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  • Posted

    The nurse at my GP surgery taught me how to self inject my B12. It was easy and I now inject myself once a month. Three monthly was too long for me as I began to suffer onset of symptoms again. Now I seem to be in a nice rhythm with it and don't suffer the nausea, digestive problems and lethargy if I keep the B12 injections to once a month. Originally I wasdiagnosed with PA by a Gastroenterologist eighteen months ago. I am 53. He said the liver, stores B12 for at least five years. So when you are Diagnosed with PA, you have been like that for at least that long. My GP sent me to a Gastroenterologist when my B12 was what she considered low, 220. My mother of 83 is the same though she gets injections every three months even though her level was 760 last time, she still got the injection. She is in the Channel Islands, maybe they have different guidelines there. My sister, 40, also recently diagnosed with PA. You can buy reliable B12 phials and needles too but get someone reliable to show you how to do it. It's not as difficult as you may think. There is plenty of info on YouTube also. Alternatively the PA Society can put you in touch with a private doctor if your GP won't agree with the level guidance. I am interested to see that some people are writing about also suffering from Fibromyalgia, which is also a spinal cord associated problem, MS too.

    This year I suffered a damaged tendon in my right arm. Shortly afterwards this developed into something called CRPS, Complex Regional Pain Syndrome or RSD, Regional Sympathetic Dystrophy. No, I'd never heard of them either. You can find them on this site if you are interested. It was a long journey through rheumatologist, hand surgeon, physio,(who picked up the CRPS), several MRI scans and severe pain for this to be discovered. There is no cure and no treatment. I have been on 300mg of Pregabalin, (Lyrica), (it treats neuropathic pain, similar to fibromyalgia) for six months now, coupled with 1000mg Naproxen, 20mg Omeprazole and paracetamol every four hours. 93%of sufferers experience a spread and it has spread to my other arm and I have felt pain simultaneously in both legs too but the Lyrica keeps that at bay now. I needed an operation to repair the ripped tendon but can't have it as no surgeon will touch you with CRPS so I am left with a weak right arm and still suffer pain from the tendon which is a distinguishably different pain than the neuropathic pain caused by the CRPS.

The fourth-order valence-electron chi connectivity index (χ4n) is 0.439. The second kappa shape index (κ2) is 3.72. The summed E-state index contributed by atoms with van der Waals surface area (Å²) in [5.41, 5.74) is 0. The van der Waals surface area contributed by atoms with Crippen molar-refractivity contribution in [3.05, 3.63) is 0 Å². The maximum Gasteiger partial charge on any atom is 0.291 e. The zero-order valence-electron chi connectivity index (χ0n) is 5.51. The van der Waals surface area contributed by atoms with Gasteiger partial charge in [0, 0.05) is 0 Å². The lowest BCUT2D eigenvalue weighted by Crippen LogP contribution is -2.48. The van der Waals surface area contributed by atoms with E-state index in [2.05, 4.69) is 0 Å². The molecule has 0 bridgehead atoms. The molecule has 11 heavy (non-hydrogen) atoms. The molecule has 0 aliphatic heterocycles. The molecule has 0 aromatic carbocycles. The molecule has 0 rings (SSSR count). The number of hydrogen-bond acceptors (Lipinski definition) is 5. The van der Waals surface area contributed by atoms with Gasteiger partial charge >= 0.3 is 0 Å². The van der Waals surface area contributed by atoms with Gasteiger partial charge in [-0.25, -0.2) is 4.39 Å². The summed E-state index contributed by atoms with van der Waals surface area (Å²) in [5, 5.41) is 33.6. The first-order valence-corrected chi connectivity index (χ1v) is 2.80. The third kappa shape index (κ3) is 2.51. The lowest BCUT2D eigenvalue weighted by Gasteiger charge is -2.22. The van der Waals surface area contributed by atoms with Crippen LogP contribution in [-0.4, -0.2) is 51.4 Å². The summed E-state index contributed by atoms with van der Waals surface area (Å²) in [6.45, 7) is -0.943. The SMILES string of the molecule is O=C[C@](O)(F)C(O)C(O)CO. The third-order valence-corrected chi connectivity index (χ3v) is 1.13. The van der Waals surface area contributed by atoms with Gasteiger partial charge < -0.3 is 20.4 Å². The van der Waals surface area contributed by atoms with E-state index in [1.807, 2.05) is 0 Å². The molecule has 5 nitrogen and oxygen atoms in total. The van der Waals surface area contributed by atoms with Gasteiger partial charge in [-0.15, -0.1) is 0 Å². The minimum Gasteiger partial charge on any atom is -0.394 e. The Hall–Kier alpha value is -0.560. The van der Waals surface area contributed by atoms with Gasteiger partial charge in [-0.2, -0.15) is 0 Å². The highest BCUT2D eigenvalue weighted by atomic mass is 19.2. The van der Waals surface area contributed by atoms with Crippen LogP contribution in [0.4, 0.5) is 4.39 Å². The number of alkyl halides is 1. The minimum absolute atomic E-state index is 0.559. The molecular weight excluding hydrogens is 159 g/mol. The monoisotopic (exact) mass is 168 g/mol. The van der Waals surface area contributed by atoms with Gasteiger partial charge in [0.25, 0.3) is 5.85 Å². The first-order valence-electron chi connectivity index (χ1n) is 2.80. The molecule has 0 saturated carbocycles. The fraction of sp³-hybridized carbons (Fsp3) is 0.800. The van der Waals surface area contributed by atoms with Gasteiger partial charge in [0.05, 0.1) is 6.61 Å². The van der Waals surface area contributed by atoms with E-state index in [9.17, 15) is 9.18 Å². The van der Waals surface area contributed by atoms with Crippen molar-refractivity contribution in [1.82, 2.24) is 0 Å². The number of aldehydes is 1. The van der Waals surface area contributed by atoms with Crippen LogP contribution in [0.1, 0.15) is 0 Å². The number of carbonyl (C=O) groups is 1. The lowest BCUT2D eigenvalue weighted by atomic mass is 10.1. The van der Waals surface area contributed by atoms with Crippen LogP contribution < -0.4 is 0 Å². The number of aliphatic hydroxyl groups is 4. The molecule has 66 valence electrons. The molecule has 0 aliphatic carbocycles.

Doing research I find it is interesting that sometimes these spinal cord conditions appear to be linked. Pregabalin actually drains the B12 out of your spinal cord. Pregabalin is a hard drug to take with many side effects and I am still in a constant level of some pain at all times.

    My consultant anaesthetist says he sees only about twelve patients a year with CRPS because  it is so under diagnosed. My practice nurse and one GP at my surgery had never heard of it. Often, as in my case, it is a physiotherapist that picks up on it.

    People with PA, MS, CRPS and Fibromyalgia all seem to have associations with their condition and drugs used.

    Does anyone else have any comments or experience with this?

    My GP has been marvellous andthe consultant anaesthetist now sees me for the chronic pain relief.

    Thank you for reading. I've never ,ever, written on a site about anything in my life. 

    Emis Moderator comment: I have removed the link as it was to a site unsuitable for inclusion in the forums. If users want this information please use the Private Message service to request the details.